Thursday, January 12, 2012
A Look at Brazil Today
Brazil, the future site of the 2014 FIFA World Cup and host of the 2016 Summer Olympics, has the largest economy in Latin America and one of the fastest-growing economies in the world. But is some of the country's population being left behind in the push to continue such dramatic economic growth? John J. Crocitti explores the issue in this excerpt from the recently published title Brazil Today: An Encyclopedia of Life in the Republic.
Brazil, South America’s largest and most populated nation, belongs to an informal ranking of the world’s emerging economic powerhouses known as BRIC that includes Russia, India, and China. Subcontinental in area, richly endowed in natural resources and home to a hardy, inventive population, Brazil has long promised to join the ranks of prosperous, technologically advanced, egalitarian nations. Yet fulfillment of that promise has never been fully realized, thereby producing a land of stark contrasts. The casual observer immediately recognizes that abject poverty mingles with great wealth in Brazil’s major cities. World Bank statistics confirm such disparity, ranking income distribution among the nearly 200 million Brazilians, the world’s fifth-largest national population, as one of the world’s most uneven. As one scratches more deeply beneath the surface, other contrasts become apparent. Brazilian industry produces aircraft, automobiles and appliances, but neighborhoods frequently lack sanitary drinking water, electricity, and paved roads. Urban Brazil, densely populated and cosmopolitan, sometimes appears ages apart from its rural counterpart that often features cowboys, rainforests, and folk culture. Perhaps most intriguing, Brazilians exude a warmth and congeniality that belies the violence plaguing their daily lives. Indeed, Brazil is a complex country that defies easy categorization.
The many reasons for tempering optimism about Brazil’s future should not blind observers to the great strides made by the country in the last two decades. Although the annual inflation rate recently exceeded the government’s target of 6.5 percent, it cannot compare to the quadruple-digit inflation rates of the early 1990s that wiped out household purchasing power. Urban blight and crime remain unsolved, but Rio de Janeiro’s main streets have nothing of the destitute hoards of homeless people who until recently lingered near restaurants begging for scraps from customers’ plates. In big and small cities throughout Brazil, municipal governments and private investors are confidently renovating historic buildings and building new ones. The process of rejuvenating cities is slow, but the experienced visitor cannot fail to recognize that progress has occurred and that a sense of optimism prevails about future improvements. Progress also is visible in rural areas. Where once the best possible future for children whose parents were agricultural workers was to follow in their parents’ footsteps, those same children today might attend college, a possibility that this writer has confirmed with his own eyes. That such a change has occurred in less than two decades is nothing less than astounding.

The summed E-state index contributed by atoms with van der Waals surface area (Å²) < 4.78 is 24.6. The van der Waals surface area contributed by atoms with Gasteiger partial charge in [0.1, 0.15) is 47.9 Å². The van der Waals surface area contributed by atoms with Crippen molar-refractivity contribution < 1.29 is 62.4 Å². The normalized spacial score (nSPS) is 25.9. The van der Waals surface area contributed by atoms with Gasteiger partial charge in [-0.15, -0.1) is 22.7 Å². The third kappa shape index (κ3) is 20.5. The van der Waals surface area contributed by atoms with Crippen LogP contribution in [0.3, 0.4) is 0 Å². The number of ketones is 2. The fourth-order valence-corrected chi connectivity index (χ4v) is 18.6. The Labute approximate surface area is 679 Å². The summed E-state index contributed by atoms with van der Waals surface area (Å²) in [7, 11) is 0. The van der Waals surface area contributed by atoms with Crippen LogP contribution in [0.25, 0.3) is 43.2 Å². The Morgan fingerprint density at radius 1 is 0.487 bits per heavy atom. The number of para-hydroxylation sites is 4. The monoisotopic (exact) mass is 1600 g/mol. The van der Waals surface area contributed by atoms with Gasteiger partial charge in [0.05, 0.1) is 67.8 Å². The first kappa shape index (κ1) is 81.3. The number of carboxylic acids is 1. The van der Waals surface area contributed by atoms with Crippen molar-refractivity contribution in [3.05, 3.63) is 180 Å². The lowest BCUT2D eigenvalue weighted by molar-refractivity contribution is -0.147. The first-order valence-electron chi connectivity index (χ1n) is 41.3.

Regardless of its short-term economic and political future, Brazil’s history of weathering difficult times assures that foreign interest in Brazil will remain strong.
Brazilians have a “can-do” attitude, known as jeito, that has always enabled the people individually and the nation collectively to turn meager resources into admirable achievements. In part, Brazil’s success owes much to an elite that is among the world’s best educated and most pragmatic. Just as important, Brazilians in general embrace new ideas no matter their place of origin, just as they welcome foreigners with a sincerity that is often missing in the United States. Although they are hard working, pragmatic, and continually making do with limited resources, Brazilians retain a deep spirituality while never forgetting to celebrate life and act with courtesy and friendliness. It is this complexity of Brazilian culture, which of course includes Brazilians’ social values, that intrigues people worldwide and attracts foreigners to the country and all things Brazilian. Even in the event that its economy stalls and its political system abandons social reforms, Brazil’s rich and inspiring culture will continue to draw admiration and interest in the discernible future.
About the Editors
John J. Crocitti, Editor, is professor of history and assistant chair of social sciences at San Diego Mesa College. He earned his MA in Latin American history from Tulane University and his PhD from the University of Miami. He has taught as an adjunct at San Diego State University as well as at several private institutions. He is also the author of a number of publications in the field of Brazilian studies.
Monique M. Vallance, Contributing Editor, earned her PhD at the University of California, Santa Barbara, in the history of Portugal, but her scholastic and research interests also focus on Brazil, particularly in the early modern period. She is the author of D. Luisa de Gusmão (Circulo de Leitores, 2011) and is an assistant editor for World History Encyclopedia (ABC-CLIO, 2011).